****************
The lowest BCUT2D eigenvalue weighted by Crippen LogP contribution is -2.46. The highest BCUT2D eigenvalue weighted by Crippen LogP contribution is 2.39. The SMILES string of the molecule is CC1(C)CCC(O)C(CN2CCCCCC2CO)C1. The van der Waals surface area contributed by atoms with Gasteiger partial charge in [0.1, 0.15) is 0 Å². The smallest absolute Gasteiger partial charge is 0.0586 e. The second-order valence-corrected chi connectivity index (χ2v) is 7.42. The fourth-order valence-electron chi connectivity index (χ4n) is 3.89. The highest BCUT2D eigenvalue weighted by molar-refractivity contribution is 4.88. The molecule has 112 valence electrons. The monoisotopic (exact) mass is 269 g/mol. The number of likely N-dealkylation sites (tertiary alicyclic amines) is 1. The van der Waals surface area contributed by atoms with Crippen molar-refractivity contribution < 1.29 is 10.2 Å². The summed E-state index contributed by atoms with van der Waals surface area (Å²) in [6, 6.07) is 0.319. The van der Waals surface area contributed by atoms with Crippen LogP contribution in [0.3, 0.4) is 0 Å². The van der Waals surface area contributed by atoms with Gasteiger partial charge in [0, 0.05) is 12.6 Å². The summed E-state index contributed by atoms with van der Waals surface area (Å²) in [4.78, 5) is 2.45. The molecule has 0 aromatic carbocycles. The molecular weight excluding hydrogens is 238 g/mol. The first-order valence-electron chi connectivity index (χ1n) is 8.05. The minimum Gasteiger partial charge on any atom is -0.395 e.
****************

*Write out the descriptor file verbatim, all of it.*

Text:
The lowest BCUT2D eigenvalue weighted by Crippen LogP contribution is -2.46. The highest BCUT2D eigenvalue weighted by Crippen LogP contribution is 2.39. The SMILES string of the molecule is CC1(C)CCC(O)C(CN2CCCCCC2CO)C1. The van der Waals surface area contributed by atoms with Gasteiger partial charge in [0.1, 0.15) is 0 Å². The smallest absolute Gasteiger partial charge is 0.0586 e. The second-order valence-corrected chi connectivity index (χ2v) is 7.42. The fourth-order valence-electron chi connectivity index (χ4n) is 3.89. The highest BCUT2D eigenvalue weighted by molar-refractivity contribution is 4.88. The molecule has 112 valence electrons. The monoisotopic (exact) mass is 269 g/mol. The number of likely N-dealkylation sites (tertiary alicyclic amines) is 1. The van der Waals surface area contributed by atoms with Crippen molar-refractivity contribution < 1.29 is 10.2 Å². The summed E-state index contributed by atoms with van der Waals surface area (Å²) in [6, 6.07) is 0.319. The van der Waals surface area contributed by atoms with Crippen LogP contribution in [0.3, 0.4) is 0 Å². The van der Waals surface area contributed by atoms with Gasteiger partial charge in [0, 0.05) is 12.6 Å². The summed E-state index contributed by atoms with van der Waals surface area (Å²) in [4.78, 5) is 2.45. The molecule has 0 aromatic carbocycles. The molecular weight excluding hydrogens is 238 g/mol. The first-order valence-electron chi connectivity index (χ1n) is 8.05. The minimum Gasteiger partial charge on any atom is -0.395 e.